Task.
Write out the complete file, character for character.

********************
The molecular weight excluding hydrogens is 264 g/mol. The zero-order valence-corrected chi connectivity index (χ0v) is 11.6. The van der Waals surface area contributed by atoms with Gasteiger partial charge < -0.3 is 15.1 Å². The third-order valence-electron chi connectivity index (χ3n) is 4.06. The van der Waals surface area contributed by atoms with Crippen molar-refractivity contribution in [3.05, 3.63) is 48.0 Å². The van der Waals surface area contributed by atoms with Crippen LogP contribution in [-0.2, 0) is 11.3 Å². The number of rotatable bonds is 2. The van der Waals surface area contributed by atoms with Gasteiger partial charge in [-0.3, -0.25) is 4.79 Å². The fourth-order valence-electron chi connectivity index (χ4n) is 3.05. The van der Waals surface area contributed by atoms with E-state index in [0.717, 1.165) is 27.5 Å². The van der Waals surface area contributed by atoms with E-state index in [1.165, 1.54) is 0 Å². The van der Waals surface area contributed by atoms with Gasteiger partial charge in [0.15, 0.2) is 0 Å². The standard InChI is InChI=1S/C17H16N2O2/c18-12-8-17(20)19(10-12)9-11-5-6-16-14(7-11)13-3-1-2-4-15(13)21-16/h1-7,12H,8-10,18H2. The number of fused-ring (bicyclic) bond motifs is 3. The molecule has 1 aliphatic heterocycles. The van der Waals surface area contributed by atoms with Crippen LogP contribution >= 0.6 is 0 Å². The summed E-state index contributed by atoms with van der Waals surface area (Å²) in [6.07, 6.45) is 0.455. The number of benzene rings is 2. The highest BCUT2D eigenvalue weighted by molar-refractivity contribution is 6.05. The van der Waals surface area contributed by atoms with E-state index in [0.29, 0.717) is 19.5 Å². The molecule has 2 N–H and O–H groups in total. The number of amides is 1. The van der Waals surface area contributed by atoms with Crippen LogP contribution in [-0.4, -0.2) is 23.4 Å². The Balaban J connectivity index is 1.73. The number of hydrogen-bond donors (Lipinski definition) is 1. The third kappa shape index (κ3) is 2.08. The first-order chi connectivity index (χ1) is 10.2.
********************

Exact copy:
The molecular weight excluding hydrogens is 264 g/mol. The zero-order valence-corrected chi connectivity index (χ0v) is 11.6. The van der Waals surface area contributed by atoms with Gasteiger partial charge < -0.3 is 15.1 Å². The third-order valence-electron chi connectivity index (χ3n) is 4.06. The van der Waals surface area contributed by atoms with Crippen molar-refractivity contribution in [3.05, 3.63) is 48.0 Å². The van der Waals surface area contributed by atoms with Crippen LogP contribution in [-0.2, 0) is 11.3 Å². The number of rotatable bonds is 2. The van der Waals surface area contributed by atoms with Gasteiger partial charge in [-0.3, -0.25) is 4.79 Å². The fourth-order valence-electron chi connectivity index (χ4n) is 3.05. The van der Waals surface area contributed by atoms with E-state index in [0.717, 1.165) is 27.5 Å². The van der Waals surface area contributed by atoms with E-state index in [1.165, 1.54) is 0 Å². The van der Waals surface area contributed by atoms with Gasteiger partial charge in [0.15, 0.2) is 0 Å². The standard InChI is InChI=1S/C17H16N2O2/c18-12-8-17(20)19(10-12)9-11-5-6-16-14(7-11)13-3-1-2-4-15(13)21-16/h1-7,12H,8-10,18H2. The number of fused-ring (bicyclic) bond motifs is 3. The molecule has 1 aliphatic heterocycles. The van der Waals surface area contributed by atoms with Crippen LogP contribution >= 0.6 is 0 Å². The summed E-state index contributed by atoms with van der Waals surface area (Å²) in [6.07, 6.45) is 0.455. The number of benzene rings is 2. The highest BCUT2D eigenvalue weighted by molar-refractivity contribution is 6.05. The van der Waals surface area contributed by atoms with E-state index in [0.29, 0.717) is 19.5 Å². The molecule has 2 N–H and O–H groups in total. The number of amides is 1. The van der Waals surface area contributed by atoms with Crippen LogP contribution in [-0.4, -0.2) is 23.4 Å². The Balaban J connectivity index is 1.73. The number of hydrogen-bond donors (Lipinski definition) is 1. The third kappa shape index (κ3) is 2.08. The first-order chi connectivity index (χ1) is 10.2.